August 07, 2018 13:32
U.S. White House national security adviser John Bolton claimed on Fox News on Sunday that North Korean leader Kim Jong-un told South Korean President Moon Jae-in he would complete denuclearization "within a year" during their April 27 summit. "Kim Jong-un promised South Korean President Moon Jae-in at Panmunjom on April 27 that he would do it and that he would do it within a year," Bolton said. He added that the comment definitely "comes from Kim Jong-un."
Bolton is an eccentric official and was North Korea's most vocal critic when he became involved in diplomacy leading up to U.S. President Donald Trump's summit with Kim, only to turn into a vocal defender of Trump's lackluster achievements at the event. Who knows which side of his persona was coming to the fore in the interview? If Kim pledged to scrap his nuclear weapons within a year and told Moon so, it would be very welcome indeed. But the process of how this putative revelation became public and the fact that it came from the White House at this point in time is rather troubling.
In North Korea, Kim's word is more important than any law or decree. If Kim really intends to do this, there should have been some progress by now, three months after the inter-Korean summit. But the only thing the North has shown the world is to shut down a useless nuclear test site and a missile test facility. The U.S. gave Kim a lot of gifts, such as suspending joint military drills with South Korea, but the North gave it nothing in return in follow-up talks. At this point, the issue of North Korea’s denuclearization is close to being thrown out of the window.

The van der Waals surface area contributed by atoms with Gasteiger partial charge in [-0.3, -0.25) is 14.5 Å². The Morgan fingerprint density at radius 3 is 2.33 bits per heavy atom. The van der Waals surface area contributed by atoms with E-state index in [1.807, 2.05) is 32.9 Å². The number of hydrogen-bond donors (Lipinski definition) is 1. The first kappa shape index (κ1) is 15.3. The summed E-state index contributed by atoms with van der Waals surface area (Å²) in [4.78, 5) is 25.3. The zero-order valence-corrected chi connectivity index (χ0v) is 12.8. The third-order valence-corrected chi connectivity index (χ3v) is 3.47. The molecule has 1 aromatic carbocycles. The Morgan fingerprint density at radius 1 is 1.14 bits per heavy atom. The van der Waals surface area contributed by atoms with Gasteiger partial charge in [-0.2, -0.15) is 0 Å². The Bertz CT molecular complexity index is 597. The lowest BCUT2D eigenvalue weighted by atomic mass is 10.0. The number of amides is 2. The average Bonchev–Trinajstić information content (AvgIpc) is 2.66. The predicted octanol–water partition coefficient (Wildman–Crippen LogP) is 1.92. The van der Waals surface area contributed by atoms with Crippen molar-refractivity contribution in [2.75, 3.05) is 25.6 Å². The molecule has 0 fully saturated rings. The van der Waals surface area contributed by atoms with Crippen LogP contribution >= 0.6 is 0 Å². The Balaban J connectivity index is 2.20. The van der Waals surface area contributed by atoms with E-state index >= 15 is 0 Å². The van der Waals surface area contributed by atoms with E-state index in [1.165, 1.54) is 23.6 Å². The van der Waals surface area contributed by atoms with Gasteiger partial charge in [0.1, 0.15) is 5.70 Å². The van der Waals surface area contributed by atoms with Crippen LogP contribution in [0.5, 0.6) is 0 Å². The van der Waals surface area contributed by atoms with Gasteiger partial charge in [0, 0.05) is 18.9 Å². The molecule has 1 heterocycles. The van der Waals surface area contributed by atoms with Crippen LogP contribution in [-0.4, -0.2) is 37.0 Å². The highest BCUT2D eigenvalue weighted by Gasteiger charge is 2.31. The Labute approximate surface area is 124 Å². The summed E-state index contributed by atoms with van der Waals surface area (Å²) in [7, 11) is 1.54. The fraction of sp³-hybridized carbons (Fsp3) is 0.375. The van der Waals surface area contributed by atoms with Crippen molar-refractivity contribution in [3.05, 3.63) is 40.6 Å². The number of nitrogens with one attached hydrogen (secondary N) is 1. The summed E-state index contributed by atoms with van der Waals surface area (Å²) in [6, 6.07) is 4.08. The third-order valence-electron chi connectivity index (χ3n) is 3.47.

What is even stranger is that the South Korean government, which has been eagerly touting the results of the inter-Korean summit, did not announce Kim's pledge right away. Is Bolton making it up? Or did President Moon Jae-in misquote Kim when he conveyed his comments to the White House?
Cheong Wa Dae has declined to respond to Bolton's comments, claiming that it does not know exactly what words were exchanged between Kim and Moon during their summit. It is common for governments not to reveal the contents of conversations between their leaders, but now that the cat is potentially out of the bag, it seems strange that the presidential office will not confirm it. The issue is directly related to the safety and welfare of South Korean citizens, so the government must reveal exactly what Kim said.
If Seoul and Washington rushed to negotiate with Pyongyang without clearly understanding each other, they need to set things straight now. A good starting point would be to clarify exactly what Kim said.
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